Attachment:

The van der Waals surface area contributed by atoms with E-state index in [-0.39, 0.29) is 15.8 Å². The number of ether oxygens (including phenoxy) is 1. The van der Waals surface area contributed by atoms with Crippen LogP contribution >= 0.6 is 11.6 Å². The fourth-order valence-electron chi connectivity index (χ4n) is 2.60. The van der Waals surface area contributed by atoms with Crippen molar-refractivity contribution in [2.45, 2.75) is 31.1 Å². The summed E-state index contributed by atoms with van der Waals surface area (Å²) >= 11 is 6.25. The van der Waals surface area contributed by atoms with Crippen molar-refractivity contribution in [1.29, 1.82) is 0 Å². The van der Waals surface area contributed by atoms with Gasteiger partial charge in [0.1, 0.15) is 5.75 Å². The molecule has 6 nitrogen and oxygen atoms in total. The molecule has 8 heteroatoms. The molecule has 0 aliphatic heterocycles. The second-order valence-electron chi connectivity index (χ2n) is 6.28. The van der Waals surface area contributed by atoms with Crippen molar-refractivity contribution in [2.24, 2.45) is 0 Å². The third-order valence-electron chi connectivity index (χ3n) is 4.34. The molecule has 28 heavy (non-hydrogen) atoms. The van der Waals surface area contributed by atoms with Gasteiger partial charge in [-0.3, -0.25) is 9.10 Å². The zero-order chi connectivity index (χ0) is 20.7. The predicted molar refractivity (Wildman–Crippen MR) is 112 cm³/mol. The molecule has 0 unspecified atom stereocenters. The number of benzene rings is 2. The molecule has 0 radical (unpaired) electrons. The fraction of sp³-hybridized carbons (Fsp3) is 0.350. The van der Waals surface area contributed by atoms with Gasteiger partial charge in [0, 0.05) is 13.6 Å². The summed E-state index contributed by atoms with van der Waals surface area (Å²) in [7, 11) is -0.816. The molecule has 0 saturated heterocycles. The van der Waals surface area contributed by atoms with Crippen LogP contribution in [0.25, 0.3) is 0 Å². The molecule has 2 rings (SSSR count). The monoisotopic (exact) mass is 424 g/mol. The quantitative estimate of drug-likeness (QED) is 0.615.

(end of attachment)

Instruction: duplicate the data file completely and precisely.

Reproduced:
The van der Waals surface area contributed by atoms with E-state index in [-0.39, 0.29) is 15.8 Å². The number of ether oxygens (including phenoxy) is 1. The van der Waals surface area contributed by atoms with Crippen LogP contribution >= 0.6 is 11.6 Å². The fourth-order valence-electron chi connectivity index (χ4n) is 2.60. The van der Waals surface area contributed by atoms with Crippen molar-refractivity contribution in [2.45, 2.75) is 31.1 Å². The summed E-state index contributed by atoms with van der Waals surface area (Å²) >= 11 is 6.25. The van der Waals surface area contributed by atoms with Crippen molar-refractivity contribution in [1.29, 1.82) is 0 Å². The van der Waals surface area contributed by atoms with Gasteiger partial charge in [0.1, 0.15) is 5.75 Å². The molecule has 6 nitrogen and oxygen atoms in total. The molecule has 8 heteroatoms. The molecule has 0 aliphatic heterocycles. The second-order valence-electron chi connectivity index (χ2n) is 6.28. The van der Waals surface area contributed by atoms with Crippen molar-refractivity contribution in [2.24, 2.45) is 0 Å². The third-order valence-electron chi connectivity index (χ3n) is 4.34. The molecule has 28 heavy (non-hydrogen) atoms. The van der Waals surface area contributed by atoms with Gasteiger partial charge in [-0.3, -0.25) is 9.10 Å². The zero-order chi connectivity index (χ0) is 20.7. The predicted molar refractivity (Wildman–Crippen MR) is 112 cm³/mol. The molecule has 0 unspecified atom stereocenters. The number of benzene rings is 2. The molecule has 0 radical (unpaired) electrons. The fraction of sp³-hybridized carbons (Fsp3) is 0.350. The van der Waals surface area contributed by atoms with Gasteiger partial charge in [0, 0.05) is 13.6 Å². The summed E-state index contributed by atoms with van der Waals surface area (Å²) in [7, 11) is -0.816. The molecule has 0 saturated heterocycles. The van der Waals surface area contributed by atoms with Crippen LogP contribution in [0.25, 0.3) is 0 Å². The molecule has 2 rings (SSSR count). The monoisotopic (exact) mass is 424 g/mol. The quantitative estimate of drug-likeness (QED) is 0.615.